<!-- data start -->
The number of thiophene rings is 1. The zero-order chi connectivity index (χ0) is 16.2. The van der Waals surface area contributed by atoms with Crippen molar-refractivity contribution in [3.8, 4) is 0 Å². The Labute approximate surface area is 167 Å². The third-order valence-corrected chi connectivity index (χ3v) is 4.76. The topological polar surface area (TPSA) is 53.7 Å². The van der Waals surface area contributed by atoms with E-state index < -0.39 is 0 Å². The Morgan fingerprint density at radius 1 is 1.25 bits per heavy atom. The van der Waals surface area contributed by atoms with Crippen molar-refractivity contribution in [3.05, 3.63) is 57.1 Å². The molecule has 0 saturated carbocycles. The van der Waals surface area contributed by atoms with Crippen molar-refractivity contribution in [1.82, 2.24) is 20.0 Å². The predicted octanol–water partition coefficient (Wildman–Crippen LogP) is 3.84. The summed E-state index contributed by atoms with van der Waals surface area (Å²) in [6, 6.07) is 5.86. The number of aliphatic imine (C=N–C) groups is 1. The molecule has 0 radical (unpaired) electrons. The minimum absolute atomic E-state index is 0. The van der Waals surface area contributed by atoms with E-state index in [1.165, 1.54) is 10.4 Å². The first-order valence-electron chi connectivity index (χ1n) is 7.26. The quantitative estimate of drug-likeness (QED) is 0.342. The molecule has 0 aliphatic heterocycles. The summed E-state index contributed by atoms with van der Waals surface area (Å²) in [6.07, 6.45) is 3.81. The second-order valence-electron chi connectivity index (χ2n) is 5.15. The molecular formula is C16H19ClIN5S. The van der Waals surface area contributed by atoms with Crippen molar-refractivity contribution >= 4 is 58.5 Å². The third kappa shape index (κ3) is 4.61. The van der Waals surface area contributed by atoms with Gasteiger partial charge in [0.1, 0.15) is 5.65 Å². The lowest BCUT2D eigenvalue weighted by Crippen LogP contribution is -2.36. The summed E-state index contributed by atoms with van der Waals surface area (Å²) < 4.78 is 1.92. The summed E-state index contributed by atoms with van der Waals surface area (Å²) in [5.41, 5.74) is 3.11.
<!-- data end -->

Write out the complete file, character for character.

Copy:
The number of thiophene rings is 1. The zero-order chi connectivity index (χ0) is 16.2. The van der Waals surface area contributed by atoms with Crippen molar-refractivity contribution in [3.8, 4) is 0 Å². The Labute approximate surface area is 167 Å². The third-order valence-corrected chi connectivity index (χ3v) is 4.76. The topological polar surface area (TPSA) is 53.7 Å². The van der Waals surface area contributed by atoms with E-state index < -0.39 is 0 Å². The Morgan fingerprint density at radius 1 is 1.25 bits per heavy atom. The van der Waals surface area contributed by atoms with Crippen molar-refractivity contribution in [3.05, 3.63) is 57.1 Å². The molecule has 0 saturated carbocycles. The van der Waals surface area contributed by atoms with Crippen molar-refractivity contribution in [1.82, 2.24) is 20.0 Å². The predicted octanol–water partition coefficient (Wildman–Crippen LogP) is 3.84. The summed E-state index contributed by atoms with van der Waals surface area (Å²) in [6, 6.07) is 5.86. The number of aliphatic imine (C=N–C) groups is 1. The molecule has 0 radical (unpaired) electrons. The minimum absolute atomic E-state index is 0. The van der Waals surface area contributed by atoms with E-state index in [1.165, 1.54) is 10.4 Å². The first-order valence-electron chi connectivity index (χ1n) is 7.26. The quantitative estimate of drug-likeness (QED) is 0.342. The molecule has 0 aliphatic heterocycles. The summed E-state index contributed by atoms with van der Waals surface area (Å²) in [6.07, 6.45) is 3.81. The second-order valence-electron chi connectivity index (χ2n) is 5.15. The molecular formula is C16H19ClIN5S. The van der Waals surface area contributed by atoms with Crippen molar-refractivity contribution >= 4 is 58.5 Å². The third kappa shape index (κ3) is 4.61. The van der Waals surface area contributed by atoms with Gasteiger partial charge in [0.1, 0.15) is 5.65 Å². The lowest BCUT2D eigenvalue weighted by Crippen LogP contribution is -2.36. The summed E-state index contributed by atoms with van der Waals surface area (Å²) < 4.78 is 1.92. The summed E-state index contributed by atoms with van der Waals surface area (Å²) in [5.41, 5.74) is 3.11.